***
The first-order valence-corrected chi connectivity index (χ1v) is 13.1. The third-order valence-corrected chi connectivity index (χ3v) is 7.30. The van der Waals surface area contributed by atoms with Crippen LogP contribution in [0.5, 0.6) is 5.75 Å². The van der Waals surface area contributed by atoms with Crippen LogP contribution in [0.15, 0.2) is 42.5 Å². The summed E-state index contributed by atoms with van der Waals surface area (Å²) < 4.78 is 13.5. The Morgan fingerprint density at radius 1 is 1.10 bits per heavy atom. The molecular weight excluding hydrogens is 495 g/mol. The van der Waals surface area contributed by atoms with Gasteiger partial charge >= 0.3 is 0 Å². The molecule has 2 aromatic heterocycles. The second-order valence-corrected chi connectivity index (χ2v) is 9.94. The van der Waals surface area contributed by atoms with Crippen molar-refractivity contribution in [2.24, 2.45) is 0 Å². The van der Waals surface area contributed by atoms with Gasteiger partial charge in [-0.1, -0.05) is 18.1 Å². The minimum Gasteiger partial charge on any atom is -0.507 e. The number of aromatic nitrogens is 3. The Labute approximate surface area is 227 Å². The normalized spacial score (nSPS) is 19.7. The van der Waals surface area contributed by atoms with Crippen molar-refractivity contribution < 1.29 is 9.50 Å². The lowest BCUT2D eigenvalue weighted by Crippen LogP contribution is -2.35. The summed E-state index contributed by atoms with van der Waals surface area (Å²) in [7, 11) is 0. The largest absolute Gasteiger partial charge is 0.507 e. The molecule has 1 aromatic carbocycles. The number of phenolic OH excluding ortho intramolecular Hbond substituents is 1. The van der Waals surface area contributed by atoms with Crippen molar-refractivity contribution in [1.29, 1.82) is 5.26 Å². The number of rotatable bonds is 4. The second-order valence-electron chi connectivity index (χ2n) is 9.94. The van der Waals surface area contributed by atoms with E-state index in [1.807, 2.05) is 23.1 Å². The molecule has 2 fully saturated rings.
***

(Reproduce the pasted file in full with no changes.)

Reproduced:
The first-order valence-corrected chi connectivity index (χ1v) is 13.1. The third-order valence-corrected chi connectivity index (χ3v) is 7.30. The van der Waals surface area contributed by atoms with Crippen LogP contribution in [0.5, 0.6) is 5.75 Å². The van der Waals surface area contributed by atoms with Crippen LogP contribution in [0.15, 0.2) is 42.5 Å². The summed E-state index contributed by atoms with van der Waals surface area (Å²) < 4.78 is 13.5. The Morgan fingerprint density at radius 1 is 1.10 bits per heavy atom. The molecular weight excluding hydrogens is 495 g/mol. The van der Waals surface area contributed by atoms with Gasteiger partial charge >= 0.3 is 0 Å². The molecule has 2 aromatic heterocycles. The second-order valence-corrected chi connectivity index (χ2v) is 9.94. The van der Waals surface area contributed by atoms with Crippen molar-refractivity contribution in [2.24, 2.45) is 0 Å². The van der Waals surface area contributed by atoms with Gasteiger partial charge in [-0.1, -0.05) is 18.1 Å². The minimum Gasteiger partial charge on any atom is -0.507 e. The number of aromatic nitrogens is 3. The Labute approximate surface area is 227 Å². The normalized spacial score (nSPS) is 19.7. The van der Waals surface area contributed by atoms with Crippen molar-refractivity contribution < 1.29 is 9.50 Å². The lowest BCUT2D eigenvalue weighted by Crippen LogP contribution is -2.35. The summed E-state index contributed by atoms with van der Waals surface area (Å²) in [7, 11) is 0. The largest absolute Gasteiger partial charge is 0.507 e. The molecule has 1 aromatic carbocycles. The number of phenolic OH excluding ortho intramolecular Hbond substituents is 1. The van der Waals surface area contributed by atoms with Crippen molar-refractivity contribution in [1.29, 1.82) is 5.26 Å². The number of rotatable bonds is 4. The second-order valence-electron chi connectivity index (χ2n) is 9.94. The van der Waals surface area contributed by atoms with E-state index in [1.807, 2.05) is 23.1 Å². The molecule has 2 fully saturated rings.